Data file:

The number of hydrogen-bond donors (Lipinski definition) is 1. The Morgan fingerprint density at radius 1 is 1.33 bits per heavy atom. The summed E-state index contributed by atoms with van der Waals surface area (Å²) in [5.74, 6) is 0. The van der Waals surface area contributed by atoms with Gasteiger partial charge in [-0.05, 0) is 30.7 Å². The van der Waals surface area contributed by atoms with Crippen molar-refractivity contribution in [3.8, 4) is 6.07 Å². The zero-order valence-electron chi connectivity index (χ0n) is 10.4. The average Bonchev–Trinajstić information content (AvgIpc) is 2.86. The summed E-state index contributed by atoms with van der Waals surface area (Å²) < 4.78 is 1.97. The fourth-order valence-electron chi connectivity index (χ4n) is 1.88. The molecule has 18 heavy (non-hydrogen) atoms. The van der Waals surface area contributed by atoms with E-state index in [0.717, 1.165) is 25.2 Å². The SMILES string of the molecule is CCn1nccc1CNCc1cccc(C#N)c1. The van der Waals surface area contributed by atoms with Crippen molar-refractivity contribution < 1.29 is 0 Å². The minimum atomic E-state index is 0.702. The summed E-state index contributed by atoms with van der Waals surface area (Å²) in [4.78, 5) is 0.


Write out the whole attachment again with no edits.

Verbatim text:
The number of hydrogen-bond donors (Lipinski definition) is 1. The Morgan fingerprint density at radius 1 is 1.33 bits per heavy atom. The summed E-state index contributed by atoms with van der Waals surface area (Å²) in [5.74, 6) is 0. The van der Waals surface area contributed by atoms with Gasteiger partial charge in [-0.05, 0) is 30.7 Å². The van der Waals surface area contributed by atoms with Crippen molar-refractivity contribution in [3.8, 4) is 6.07 Å². The zero-order valence-electron chi connectivity index (χ0n) is 10.4. The average Bonchev–Trinajstić information content (AvgIpc) is 2.86. The summed E-state index contributed by atoms with van der Waals surface area (Å²) < 4.78 is 1.97. The fourth-order valence-electron chi connectivity index (χ4n) is 1.88. The molecule has 18 heavy (non-hydrogen) atoms. The van der Waals surface area contributed by atoms with E-state index in [0.717, 1.165) is 25.2 Å². The SMILES string of the molecule is CCn1nccc1CNCc1cccc(C#N)c1. The van der Waals surface area contributed by atoms with Crippen molar-refractivity contribution < 1.29 is 0 Å². The minimum atomic E-state index is 0.702. The summed E-state index contributed by atoms with van der Waals surface area (Å²) in [4.78, 5) is 0.